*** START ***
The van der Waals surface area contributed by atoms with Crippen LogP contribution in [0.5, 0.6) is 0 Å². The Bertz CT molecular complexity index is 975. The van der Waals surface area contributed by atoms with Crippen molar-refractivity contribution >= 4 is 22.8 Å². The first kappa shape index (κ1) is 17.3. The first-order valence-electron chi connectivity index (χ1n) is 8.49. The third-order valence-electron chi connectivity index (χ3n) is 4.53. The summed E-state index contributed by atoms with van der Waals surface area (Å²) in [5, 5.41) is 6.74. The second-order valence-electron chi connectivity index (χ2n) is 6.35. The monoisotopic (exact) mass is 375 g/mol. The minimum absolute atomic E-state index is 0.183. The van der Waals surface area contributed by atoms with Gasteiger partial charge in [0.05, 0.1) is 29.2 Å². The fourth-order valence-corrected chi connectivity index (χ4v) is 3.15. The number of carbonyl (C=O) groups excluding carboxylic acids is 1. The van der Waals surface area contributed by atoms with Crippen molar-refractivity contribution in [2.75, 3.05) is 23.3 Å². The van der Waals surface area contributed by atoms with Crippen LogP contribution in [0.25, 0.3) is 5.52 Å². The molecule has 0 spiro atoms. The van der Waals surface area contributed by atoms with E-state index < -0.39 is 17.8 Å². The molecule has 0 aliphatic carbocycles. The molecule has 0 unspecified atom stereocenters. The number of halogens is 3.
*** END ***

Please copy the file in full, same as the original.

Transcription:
The van der Waals surface area contributed by atoms with Crippen LogP contribution in [0.5, 0.6) is 0 Å². The Bertz CT molecular complexity index is 975. The van der Waals surface area contributed by atoms with Crippen molar-refractivity contribution >= 4 is 22.8 Å². The first kappa shape index (κ1) is 17.3. The first-order valence-electron chi connectivity index (χ1n) is 8.49. The third-order valence-electron chi connectivity index (χ3n) is 4.53. The summed E-state index contributed by atoms with van der Waals surface area (Å²) in [5, 5.41) is 6.74. The second-order valence-electron chi connectivity index (χ2n) is 6.35. The monoisotopic (exact) mass is 375 g/mol. The minimum absolute atomic E-state index is 0.183. The van der Waals surface area contributed by atoms with Gasteiger partial charge in [0.05, 0.1) is 29.2 Å². The fourth-order valence-corrected chi connectivity index (χ4v) is 3.15. The number of carbonyl (C=O) groups excluding carboxylic acids is 1. The van der Waals surface area contributed by atoms with Crippen molar-refractivity contribution in [2.75, 3.05) is 23.3 Å². The van der Waals surface area contributed by atoms with Crippen LogP contribution in [0.25, 0.3) is 5.52 Å². The molecule has 0 spiro atoms. The van der Waals surface area contributed by atoms with E-state index < -0.39 is 17.8 Å². The molecule has 0 aliphatic carbocycles. The molecule has 0 unspecified atom stereocenters. The number of halogens is 3.